Nishan is a word with Arabic roots and in Sikhism means flag, insignia, or banner. Sahib means Master, or Lord. In Sikhism the flag is addressed as Nishan Sahib to show respect for the exalted insignia.The Nishan Sahib is raised and flown at every Sikh gurdwara at a prominent spot at the high point of the property when possible. The Nishan Sahib is flown from a flag pole and may also be affixed to the top of a high building on the gurdwara grounds. The Nishan Sahib is carried at the head of parades usually by five Sikh men, or women, representing the Panj Pyare, or five beloved administers of Amrit nectar given during the Sikh initiation ceremony.
The Nishan Sahib flag may be of any size, is triangular in shape and has two basic colors which range from yellow to deep orange, and royal to grayish blue. The Nishan Sahib is embellished with a khanda the insignia representing the Sikh coat of arms and originally had a blue background with an orange khanda. The color scheme is often reversed in modern times and the most popular color combination is the khanda or Sikh coat of arms, in deep blue appliqued onto a bright orange background. The flag pole is often times covered by cloth of the same color as the flag background. Atop the flag pole is either the representation of a double edged sword or a spear head.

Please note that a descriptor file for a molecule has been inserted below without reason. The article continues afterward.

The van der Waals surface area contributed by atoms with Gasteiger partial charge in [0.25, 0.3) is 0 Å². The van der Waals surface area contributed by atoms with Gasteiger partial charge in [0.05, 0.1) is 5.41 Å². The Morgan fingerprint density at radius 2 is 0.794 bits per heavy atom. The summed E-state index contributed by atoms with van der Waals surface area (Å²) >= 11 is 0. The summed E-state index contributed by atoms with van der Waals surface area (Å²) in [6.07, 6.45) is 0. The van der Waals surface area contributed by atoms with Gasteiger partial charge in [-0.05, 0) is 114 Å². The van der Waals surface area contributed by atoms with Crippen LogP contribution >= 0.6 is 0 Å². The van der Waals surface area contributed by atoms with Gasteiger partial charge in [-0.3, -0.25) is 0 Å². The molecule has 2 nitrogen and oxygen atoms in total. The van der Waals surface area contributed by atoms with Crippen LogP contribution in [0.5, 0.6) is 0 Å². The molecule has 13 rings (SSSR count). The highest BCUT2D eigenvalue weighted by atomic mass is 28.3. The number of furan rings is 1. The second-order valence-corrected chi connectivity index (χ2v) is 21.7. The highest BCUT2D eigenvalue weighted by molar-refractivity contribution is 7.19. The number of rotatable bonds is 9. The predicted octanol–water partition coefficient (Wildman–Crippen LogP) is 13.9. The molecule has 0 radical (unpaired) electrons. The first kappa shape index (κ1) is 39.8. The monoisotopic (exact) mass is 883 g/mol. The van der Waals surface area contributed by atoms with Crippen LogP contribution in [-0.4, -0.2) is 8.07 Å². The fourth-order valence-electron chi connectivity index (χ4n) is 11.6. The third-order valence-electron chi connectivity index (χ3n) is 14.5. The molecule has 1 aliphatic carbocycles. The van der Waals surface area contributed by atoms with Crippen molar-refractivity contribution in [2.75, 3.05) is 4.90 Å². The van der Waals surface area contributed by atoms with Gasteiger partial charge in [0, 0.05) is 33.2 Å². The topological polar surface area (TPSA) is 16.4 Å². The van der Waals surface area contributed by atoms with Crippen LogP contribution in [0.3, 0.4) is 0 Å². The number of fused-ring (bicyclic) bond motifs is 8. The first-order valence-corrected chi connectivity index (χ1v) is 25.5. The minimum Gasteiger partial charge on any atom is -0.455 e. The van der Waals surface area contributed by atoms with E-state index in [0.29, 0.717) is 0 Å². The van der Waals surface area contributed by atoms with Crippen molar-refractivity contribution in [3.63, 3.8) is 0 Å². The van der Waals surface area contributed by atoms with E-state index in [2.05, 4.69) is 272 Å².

The Nishan Sahib dates back to 1606 when Sixth Guru Har Govind raised the first Sikh flag over the Akal Takhat seat of authority in Amritsar, India. At that time, Sikhs called the flag Akal Dhuja (undying banner), or Satguru Nishan (true guru's insignia). In 1771, Jhanda Singh raised a second flag at the top of gurdwara Harmandir Sahib of the golden temple complex in Amritsar. Over the centuries trees trunks, wooden posts, steel, copper and iron poles have been been used as flag poles where two illustrious Nishan Sahibs still fly proudly today.
"Amul baksee amul neesaann||
Priceless art Thine blessings, Priceless art thy Banner and Insignia." Guru Nanak SGGS||5
"Sachai sabad neesaann ttha a paa-ee-ai||
No one obstructs the way of one blessed with the flag of the true word." Guru Angad Dev SGGS||146
"Gur kai sabad naam neesaan ||1|| rehaao ||
By the Word of the Guru's is one blessed with the insignia and the banner of the divine Name." ||1||Pause|| Guru Amar Das SGGS||1175
"Joolann neje bairakaa neesaan lasan lisaavale||
The swinging javelins with their guidon banners streaming and lustrous flags are shining." Guru Gobind Singh Dasam Granth|| 281